Manitoba is expanding COVID-19 testing to include symptomatic first responders, such as firefighters, police and paramedics, the province’s top doctor announced Thursday.
“This is part of our planned expansion criteria. We’re trying to always test those who are likely most at risk of contact,” Dr. Brent Roussin, the chief provincial public health officer, said in a press conference Thursday.
“If we open it up to anyone, we risk overrunning the lab by testing low-risk people and missing the high-risk ones. So we’re expanding slowly.”
Three new cases of the virus were also announced, bringing the total number of presumed and confirmed positive cases of the disease in the province to 224.
“These last few days have seen relatively low new cases being reported. I do not want Manitobans to interpret this [as meaning] that our risk is now lower. This is too early to make these determinations, and we need to keep our guards up,” Roussin said.
“Our efforts are likely showing some benefits here. But now is not the time to lift them.”
There are currently 145 active cases of COVID-19 — those where people are still experiencing symptoms of the illness — in Manitoba, said Roussin.
Eleven people are in hospital with the illness, including five in intensive care.
Seventy-six people have recovered from the illness and three people have died.
On Wednesday, 551 tests were done at the Cadham Provincial Lab, bringing the total completed tests to 15,259.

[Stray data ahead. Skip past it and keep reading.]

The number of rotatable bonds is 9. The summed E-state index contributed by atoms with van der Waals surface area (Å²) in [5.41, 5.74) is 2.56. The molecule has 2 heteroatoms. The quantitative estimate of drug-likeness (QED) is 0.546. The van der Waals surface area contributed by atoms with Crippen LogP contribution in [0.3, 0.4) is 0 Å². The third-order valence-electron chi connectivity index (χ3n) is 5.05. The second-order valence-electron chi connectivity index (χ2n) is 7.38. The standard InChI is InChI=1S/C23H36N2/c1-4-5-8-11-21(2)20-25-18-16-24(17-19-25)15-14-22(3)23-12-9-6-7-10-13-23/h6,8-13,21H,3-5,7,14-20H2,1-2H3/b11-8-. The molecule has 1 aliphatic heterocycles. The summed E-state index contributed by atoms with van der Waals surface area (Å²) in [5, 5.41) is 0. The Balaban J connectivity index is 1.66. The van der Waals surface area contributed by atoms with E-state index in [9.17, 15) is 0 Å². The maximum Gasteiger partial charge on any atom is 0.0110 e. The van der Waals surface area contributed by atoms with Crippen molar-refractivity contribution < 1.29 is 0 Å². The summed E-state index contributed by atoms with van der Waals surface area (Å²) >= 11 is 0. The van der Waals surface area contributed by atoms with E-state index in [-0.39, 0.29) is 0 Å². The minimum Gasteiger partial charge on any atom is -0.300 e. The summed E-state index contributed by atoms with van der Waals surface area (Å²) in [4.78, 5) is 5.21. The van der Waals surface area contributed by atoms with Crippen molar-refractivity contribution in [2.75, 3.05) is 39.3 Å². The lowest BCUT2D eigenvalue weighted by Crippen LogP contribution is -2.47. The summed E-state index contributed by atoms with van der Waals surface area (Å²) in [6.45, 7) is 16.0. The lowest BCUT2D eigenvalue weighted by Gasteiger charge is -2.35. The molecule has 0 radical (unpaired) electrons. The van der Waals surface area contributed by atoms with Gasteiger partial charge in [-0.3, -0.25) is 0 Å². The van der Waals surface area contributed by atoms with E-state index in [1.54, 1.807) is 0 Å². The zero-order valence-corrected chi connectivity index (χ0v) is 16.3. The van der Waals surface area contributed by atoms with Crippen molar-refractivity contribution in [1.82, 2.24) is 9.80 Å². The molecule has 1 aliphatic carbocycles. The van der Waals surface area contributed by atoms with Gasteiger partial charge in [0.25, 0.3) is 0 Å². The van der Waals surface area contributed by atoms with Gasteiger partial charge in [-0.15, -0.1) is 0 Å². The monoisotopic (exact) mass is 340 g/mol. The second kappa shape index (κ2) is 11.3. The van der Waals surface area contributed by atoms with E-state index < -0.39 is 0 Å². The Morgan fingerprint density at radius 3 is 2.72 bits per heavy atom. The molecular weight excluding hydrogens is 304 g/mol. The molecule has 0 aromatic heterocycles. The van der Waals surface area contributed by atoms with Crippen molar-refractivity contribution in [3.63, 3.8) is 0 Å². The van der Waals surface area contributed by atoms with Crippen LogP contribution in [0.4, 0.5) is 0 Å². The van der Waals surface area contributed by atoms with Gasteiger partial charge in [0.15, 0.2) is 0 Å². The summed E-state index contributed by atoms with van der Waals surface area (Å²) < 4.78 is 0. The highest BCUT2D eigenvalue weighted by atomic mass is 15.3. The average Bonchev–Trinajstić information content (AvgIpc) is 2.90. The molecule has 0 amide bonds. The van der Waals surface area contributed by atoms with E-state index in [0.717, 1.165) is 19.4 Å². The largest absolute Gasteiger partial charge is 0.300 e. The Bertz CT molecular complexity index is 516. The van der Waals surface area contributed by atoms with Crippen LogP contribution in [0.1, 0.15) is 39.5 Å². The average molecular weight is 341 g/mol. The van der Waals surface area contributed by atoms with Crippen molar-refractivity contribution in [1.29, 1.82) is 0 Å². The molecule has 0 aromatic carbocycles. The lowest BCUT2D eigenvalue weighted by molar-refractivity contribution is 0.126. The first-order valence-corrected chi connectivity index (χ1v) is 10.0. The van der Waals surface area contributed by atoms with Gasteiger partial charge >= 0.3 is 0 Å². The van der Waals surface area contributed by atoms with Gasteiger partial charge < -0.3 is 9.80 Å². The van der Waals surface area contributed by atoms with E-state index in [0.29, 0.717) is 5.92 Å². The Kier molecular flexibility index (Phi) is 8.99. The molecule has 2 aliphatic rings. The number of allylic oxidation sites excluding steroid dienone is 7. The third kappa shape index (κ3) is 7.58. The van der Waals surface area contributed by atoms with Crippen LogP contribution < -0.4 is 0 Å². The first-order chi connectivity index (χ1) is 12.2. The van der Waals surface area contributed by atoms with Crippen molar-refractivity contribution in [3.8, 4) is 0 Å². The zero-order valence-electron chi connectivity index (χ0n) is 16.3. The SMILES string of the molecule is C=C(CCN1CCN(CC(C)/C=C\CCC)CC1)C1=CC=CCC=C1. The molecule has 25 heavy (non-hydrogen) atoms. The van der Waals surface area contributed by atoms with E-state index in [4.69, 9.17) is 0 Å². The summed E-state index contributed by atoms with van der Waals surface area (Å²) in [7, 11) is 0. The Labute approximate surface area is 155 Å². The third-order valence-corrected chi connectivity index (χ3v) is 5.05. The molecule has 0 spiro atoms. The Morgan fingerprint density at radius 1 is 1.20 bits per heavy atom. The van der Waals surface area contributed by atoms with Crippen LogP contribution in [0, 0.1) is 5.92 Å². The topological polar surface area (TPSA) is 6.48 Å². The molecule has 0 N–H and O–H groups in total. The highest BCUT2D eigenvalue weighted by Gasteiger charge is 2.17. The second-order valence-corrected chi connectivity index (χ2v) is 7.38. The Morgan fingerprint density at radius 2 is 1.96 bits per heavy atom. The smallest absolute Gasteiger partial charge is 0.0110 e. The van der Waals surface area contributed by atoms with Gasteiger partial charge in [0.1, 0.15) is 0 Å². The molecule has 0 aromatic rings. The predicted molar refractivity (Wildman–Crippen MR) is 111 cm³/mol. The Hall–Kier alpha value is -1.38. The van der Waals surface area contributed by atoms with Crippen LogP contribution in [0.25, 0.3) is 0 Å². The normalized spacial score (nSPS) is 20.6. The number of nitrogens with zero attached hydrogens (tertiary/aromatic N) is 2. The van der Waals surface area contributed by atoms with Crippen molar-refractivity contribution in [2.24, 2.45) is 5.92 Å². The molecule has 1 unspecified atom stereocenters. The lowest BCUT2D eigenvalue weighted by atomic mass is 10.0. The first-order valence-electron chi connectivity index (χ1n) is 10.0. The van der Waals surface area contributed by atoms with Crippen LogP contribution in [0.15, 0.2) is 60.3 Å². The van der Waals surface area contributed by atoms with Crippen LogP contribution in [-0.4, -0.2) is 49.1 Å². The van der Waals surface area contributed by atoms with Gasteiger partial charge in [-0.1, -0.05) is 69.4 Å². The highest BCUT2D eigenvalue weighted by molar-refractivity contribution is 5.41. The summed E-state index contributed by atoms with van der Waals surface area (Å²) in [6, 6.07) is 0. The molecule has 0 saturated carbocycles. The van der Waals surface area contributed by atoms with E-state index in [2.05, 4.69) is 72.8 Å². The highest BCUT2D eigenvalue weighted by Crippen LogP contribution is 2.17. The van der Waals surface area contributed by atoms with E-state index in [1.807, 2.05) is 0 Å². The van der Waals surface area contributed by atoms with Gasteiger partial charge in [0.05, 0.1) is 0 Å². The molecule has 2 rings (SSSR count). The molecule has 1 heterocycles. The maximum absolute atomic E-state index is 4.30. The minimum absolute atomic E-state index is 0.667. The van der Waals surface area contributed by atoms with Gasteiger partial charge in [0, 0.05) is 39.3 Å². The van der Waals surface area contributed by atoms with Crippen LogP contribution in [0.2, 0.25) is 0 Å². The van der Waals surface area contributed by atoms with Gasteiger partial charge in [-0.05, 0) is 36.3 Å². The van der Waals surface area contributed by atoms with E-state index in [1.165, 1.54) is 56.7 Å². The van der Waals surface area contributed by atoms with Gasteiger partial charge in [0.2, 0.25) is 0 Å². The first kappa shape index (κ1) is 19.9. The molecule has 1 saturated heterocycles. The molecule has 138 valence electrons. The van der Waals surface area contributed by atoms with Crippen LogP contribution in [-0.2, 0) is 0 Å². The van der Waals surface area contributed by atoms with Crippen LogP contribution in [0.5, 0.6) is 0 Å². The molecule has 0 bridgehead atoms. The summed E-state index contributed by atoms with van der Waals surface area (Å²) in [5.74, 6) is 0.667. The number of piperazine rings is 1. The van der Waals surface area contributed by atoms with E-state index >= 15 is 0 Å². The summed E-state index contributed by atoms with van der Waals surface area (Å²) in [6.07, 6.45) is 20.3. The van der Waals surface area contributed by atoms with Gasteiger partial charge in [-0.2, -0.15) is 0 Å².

Accessing personal protective equipment for health-care workers is still a challenge, given border closures and distribution disruptions, said Shared Health chief nursing officer Lanette Siragusa.
The province is working with more than 600 vendors to secure an inventory of face masks, gowns and gloves, she said at Thursday’s news conference, but more is needed.
Siragusa says she isn’t able to give a firm date when the equipment will arrive in Manitoba.
“As soon as possible, we’re going to get everything everyone needs out,” she said.
Roussin also spoke Thursday about enforcement of public health orders, noting a Brandon tattoo shop that was still open despite a public health order was handed an emergency health hazard order.
A fine wasn’t issued, but if the shop violates the order, it will face stringent penalties, he said.
Roussin says people should abide by public health orders, rather than operating as normal until they’re reprimanded.
“We can’t police everything.… No Manitoban should wait to see if an order applies to them,” Roussin says.
Siragusa says a new COVID-19 case contact centre is now up and running at Deer Lodge in Winnipeg, which is helping to do contact tracing — the process through which the spread of the virus is tracked — and getting in touch with people across the province.
A number of Red River College students and 15 medical residents are volunteering there, and are physically distanced while they work.
Their help means public health officials can focus on contact investigations, she said.
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